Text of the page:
Think Before You Sip

Alcohol and vitamin deficiencies…

4 min readOct 28, 2021


Disclaimer: This information is only for educational purposes and should not be substituted or taken as medical advice. If you have questions or concerns, it’s always best to notify a doctor or other health care professional.

Photo by Espolòn Tequila on Unsplash

It’s a Friday night, and you’re drinking and hanging out with friends, but before you drink that extra glass of wine, you might want to think again. Regarding chronic alcohol consumption, there are a few vitamin deficiencies that you should be aware of. Need a reason not to take that extra drink? Or maybe you’re just curious? Well, here are two vitamin deficiencies that excessive or long-term alcohol drinkers may experience.

Vitamin B1 Deficiency

Vitamin B1, commonly known as thiamin, is a water-soluble vitamin. Vitamin B1 is deeply involved in the metabolism of pyruvate. This allows for oxidation-decarboxylation reactions and the transfer of keto groups. In other words, thiamin is responsible for converting carbohydrates into energy in which your body can use. With the help of thiamin, we can contract our muscles. Every time we exercise and produce movement, we contract our muscles. In addition to this, thiamine plays a role in the maintenance of the myelin sheath. Myelin covers nerves that act as an insulator and rapidly transmit electrical impulses along with nerve cells. Therefore thiamin enables the conduction of nerve signals. As you can imagine, a deficiency in vitamin B1 would negatively impact essential brain functions — one being memory.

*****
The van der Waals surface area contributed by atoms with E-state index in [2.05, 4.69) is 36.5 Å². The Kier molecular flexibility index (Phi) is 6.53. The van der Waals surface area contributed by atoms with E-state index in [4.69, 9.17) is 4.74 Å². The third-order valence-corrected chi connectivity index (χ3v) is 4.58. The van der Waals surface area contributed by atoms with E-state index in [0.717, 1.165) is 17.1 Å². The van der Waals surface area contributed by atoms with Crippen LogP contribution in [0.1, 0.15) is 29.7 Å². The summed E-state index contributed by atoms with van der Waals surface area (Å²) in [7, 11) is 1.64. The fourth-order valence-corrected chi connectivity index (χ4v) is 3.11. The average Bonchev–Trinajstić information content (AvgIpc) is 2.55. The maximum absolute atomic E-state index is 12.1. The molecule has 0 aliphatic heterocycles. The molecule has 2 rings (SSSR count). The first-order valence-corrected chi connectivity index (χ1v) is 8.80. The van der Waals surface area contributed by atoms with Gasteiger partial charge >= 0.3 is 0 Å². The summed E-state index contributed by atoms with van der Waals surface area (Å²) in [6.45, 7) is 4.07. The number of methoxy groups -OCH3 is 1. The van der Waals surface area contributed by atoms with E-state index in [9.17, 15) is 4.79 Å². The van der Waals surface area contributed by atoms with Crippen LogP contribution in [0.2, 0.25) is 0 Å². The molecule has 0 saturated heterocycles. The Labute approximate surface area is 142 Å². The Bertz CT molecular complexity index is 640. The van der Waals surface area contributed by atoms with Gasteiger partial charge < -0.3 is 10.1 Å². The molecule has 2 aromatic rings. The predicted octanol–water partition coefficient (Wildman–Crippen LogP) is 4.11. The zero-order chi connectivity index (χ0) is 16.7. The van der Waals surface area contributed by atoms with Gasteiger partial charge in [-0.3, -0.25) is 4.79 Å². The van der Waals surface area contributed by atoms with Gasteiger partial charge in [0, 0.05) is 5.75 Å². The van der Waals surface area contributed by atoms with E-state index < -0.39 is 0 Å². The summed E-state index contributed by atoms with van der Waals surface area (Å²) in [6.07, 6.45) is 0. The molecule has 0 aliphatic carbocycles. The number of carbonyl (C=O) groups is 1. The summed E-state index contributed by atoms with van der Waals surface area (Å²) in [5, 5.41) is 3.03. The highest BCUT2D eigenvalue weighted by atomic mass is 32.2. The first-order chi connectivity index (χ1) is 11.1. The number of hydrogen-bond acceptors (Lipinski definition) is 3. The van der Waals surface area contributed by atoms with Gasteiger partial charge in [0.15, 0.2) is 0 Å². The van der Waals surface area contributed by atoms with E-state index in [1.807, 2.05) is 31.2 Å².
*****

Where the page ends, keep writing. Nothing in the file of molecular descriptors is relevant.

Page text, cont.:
A significantly high portion of thiamin can be found in unrefined grains and cereals. Brown rice would contain more vitamin B1 when compared to white rice. Enzymes contained in common drinks such as coffee and tea and sushi and raw fish can destroy thiamin. Vitamin B1 is also easily destroyed by heat.

Alcohol consumption decreases thiamin levels. One deficiency manifestation of thiamine is Beri Beri, which can be further divided into Wet Beri Beri and Dry Beri Beri.

In Dry Beri Beri, you may have signs of neuropathy and polyneuritis. This may include muscle wasting, decreased reflexes, and decreased sensations. In Wet Beri Beri, you may develop cardiomegaly, which may give rise to edema, palpitations…




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